For the Quilombola communities that remained in their territory, life has not been any less difficult. On different occasions, the Brazilian state implemented policies to expand the CLA area and directed its activities towards entering into commercial agreements with other countries for rocket launches, notably with Ukraine and the United States. These commercial policies of expansion and use of the CLA, coupled with the delay in titling their traditional territories and living with a range of unknown impacts, created a permanent environment of insecurity and violations of the communities’ rights, who live under the threat of being expelled from their land, incursions by external agents, and violent actions to regain possession.

Photo: MABE archive.

During the public hearing held by the Inter-American Court in April of this year, the Brazilian state acknowledged violations of the property rights of the Quilombola communities of Alcântara due to the lack of land titling and the right to judicial protection due to procedural delays and inefficiency in judicial and administrative bodies. It issued an official apology for these violations, which was questioned by the communities and petitioner associations. As for the reparation measures, Brazil committed to progressively titling the Quilombola territory of Alcântara, at least the lands already belonging to the Union, and to facilitate the allocation of financial resources as compensation, although without a specific budget allocation.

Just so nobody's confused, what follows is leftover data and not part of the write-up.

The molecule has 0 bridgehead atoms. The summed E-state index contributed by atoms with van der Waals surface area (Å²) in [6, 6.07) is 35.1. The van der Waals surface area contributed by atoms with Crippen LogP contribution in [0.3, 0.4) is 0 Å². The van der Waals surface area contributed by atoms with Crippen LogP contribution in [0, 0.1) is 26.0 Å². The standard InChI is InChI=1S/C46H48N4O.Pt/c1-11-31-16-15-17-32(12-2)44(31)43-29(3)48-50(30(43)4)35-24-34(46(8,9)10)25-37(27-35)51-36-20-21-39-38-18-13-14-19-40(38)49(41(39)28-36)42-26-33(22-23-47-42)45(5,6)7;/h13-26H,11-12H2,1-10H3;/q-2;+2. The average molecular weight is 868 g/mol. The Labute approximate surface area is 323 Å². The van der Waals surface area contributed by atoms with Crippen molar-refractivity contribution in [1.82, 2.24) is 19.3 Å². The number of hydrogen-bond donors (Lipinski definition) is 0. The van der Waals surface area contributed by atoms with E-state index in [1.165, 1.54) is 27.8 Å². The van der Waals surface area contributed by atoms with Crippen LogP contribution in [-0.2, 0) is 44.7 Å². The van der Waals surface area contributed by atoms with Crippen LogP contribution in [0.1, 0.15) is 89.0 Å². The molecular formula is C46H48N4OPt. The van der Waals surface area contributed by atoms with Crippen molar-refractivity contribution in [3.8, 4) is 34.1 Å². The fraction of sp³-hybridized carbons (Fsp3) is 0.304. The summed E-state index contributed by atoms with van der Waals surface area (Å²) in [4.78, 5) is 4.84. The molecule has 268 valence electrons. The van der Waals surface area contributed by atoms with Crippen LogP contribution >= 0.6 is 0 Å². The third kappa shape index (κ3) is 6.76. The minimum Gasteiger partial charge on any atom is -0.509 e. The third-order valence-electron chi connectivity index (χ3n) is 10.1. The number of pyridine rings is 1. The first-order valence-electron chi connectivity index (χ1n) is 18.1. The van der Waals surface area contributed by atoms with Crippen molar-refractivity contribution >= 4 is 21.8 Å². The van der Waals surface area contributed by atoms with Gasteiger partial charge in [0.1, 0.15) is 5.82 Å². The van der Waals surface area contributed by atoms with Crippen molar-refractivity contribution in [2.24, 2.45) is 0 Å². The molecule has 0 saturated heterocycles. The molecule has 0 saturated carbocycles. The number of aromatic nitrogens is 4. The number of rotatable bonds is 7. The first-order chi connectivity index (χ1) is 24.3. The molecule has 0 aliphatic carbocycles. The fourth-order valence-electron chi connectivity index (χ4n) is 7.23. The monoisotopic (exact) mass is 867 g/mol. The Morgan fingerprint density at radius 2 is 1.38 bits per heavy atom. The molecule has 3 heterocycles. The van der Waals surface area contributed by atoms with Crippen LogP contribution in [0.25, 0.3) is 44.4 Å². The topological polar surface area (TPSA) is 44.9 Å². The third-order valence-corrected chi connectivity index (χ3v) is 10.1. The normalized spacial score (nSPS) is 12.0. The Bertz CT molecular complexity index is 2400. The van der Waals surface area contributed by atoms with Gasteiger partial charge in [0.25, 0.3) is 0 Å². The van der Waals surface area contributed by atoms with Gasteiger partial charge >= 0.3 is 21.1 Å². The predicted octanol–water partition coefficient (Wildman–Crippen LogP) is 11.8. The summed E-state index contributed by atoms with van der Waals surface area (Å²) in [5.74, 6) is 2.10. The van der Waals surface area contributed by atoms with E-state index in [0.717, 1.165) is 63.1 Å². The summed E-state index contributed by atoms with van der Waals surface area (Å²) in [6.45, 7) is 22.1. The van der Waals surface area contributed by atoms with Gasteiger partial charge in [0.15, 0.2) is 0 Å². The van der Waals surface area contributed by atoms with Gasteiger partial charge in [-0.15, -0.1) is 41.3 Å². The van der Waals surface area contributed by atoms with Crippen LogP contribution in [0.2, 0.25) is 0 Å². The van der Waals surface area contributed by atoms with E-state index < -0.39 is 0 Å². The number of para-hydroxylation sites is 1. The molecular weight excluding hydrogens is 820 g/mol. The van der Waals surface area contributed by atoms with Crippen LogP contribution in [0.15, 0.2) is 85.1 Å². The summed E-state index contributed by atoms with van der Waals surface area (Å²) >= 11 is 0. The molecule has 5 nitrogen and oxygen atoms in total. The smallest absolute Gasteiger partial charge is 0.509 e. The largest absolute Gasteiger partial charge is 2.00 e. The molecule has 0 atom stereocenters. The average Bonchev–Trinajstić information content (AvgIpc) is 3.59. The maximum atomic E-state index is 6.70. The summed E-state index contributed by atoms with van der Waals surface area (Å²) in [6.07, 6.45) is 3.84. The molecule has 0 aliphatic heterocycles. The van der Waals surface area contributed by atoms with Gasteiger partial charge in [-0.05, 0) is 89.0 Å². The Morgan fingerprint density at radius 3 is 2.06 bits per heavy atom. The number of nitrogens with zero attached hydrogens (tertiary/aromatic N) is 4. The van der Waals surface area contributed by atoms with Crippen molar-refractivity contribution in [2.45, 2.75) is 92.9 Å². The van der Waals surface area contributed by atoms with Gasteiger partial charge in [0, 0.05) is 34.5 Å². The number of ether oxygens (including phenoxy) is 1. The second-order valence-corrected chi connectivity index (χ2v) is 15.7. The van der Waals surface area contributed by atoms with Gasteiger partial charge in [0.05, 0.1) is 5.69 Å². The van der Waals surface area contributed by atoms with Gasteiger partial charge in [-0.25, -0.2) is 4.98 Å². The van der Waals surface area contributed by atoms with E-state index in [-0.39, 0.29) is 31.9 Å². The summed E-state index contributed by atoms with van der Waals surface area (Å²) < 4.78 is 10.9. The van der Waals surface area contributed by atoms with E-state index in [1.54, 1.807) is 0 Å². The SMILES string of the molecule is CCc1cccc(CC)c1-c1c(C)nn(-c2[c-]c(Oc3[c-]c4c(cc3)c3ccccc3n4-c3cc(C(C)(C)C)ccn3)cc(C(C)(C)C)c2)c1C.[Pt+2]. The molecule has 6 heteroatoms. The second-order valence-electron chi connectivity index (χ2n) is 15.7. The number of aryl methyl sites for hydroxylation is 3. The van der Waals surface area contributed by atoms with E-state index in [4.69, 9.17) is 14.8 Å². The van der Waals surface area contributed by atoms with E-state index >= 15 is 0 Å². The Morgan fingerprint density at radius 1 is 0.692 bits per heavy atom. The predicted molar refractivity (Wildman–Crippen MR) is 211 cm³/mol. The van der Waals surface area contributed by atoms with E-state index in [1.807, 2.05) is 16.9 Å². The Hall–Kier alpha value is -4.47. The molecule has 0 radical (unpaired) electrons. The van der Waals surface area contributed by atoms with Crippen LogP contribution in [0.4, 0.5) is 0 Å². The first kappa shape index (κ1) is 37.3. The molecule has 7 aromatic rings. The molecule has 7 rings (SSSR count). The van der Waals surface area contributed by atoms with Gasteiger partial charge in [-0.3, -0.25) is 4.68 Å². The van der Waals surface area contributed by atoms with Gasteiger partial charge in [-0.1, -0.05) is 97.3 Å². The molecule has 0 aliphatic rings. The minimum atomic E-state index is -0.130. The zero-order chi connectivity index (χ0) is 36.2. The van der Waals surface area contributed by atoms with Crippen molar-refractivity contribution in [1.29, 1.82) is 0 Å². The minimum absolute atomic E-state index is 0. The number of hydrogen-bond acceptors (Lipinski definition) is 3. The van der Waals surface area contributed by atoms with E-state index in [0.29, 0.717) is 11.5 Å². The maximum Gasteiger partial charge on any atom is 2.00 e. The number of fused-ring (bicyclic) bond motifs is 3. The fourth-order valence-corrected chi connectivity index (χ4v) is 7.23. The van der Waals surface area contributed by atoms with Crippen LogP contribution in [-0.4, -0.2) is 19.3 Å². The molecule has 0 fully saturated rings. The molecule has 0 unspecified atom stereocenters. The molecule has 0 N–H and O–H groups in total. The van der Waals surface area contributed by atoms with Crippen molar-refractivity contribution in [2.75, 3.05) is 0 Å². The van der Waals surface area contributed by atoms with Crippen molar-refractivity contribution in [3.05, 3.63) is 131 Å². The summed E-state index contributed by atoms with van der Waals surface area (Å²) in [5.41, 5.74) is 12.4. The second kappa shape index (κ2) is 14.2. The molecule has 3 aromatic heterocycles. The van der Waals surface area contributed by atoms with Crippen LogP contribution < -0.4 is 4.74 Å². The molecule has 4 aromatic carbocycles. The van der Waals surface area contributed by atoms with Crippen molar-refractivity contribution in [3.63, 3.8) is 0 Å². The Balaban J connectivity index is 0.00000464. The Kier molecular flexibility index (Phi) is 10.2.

Despite recognizing some of the violations and seeking to avoid condemnation on the merits, the Brazilian state argued that the Inter-American Court lacked jurisdiction to judge the case for temporal reasons since, at the time of the creation of the project, the country had not yet joined the Inter-American Human Rights System, and ILO Convention 169 had not yet been created. Brazil’s position was interpreted as inconsistent by some sectors, which pointed out the difficulty of the Lula government in aligning the contradictory positions of the progressive and conservative sectors that make up the current administration.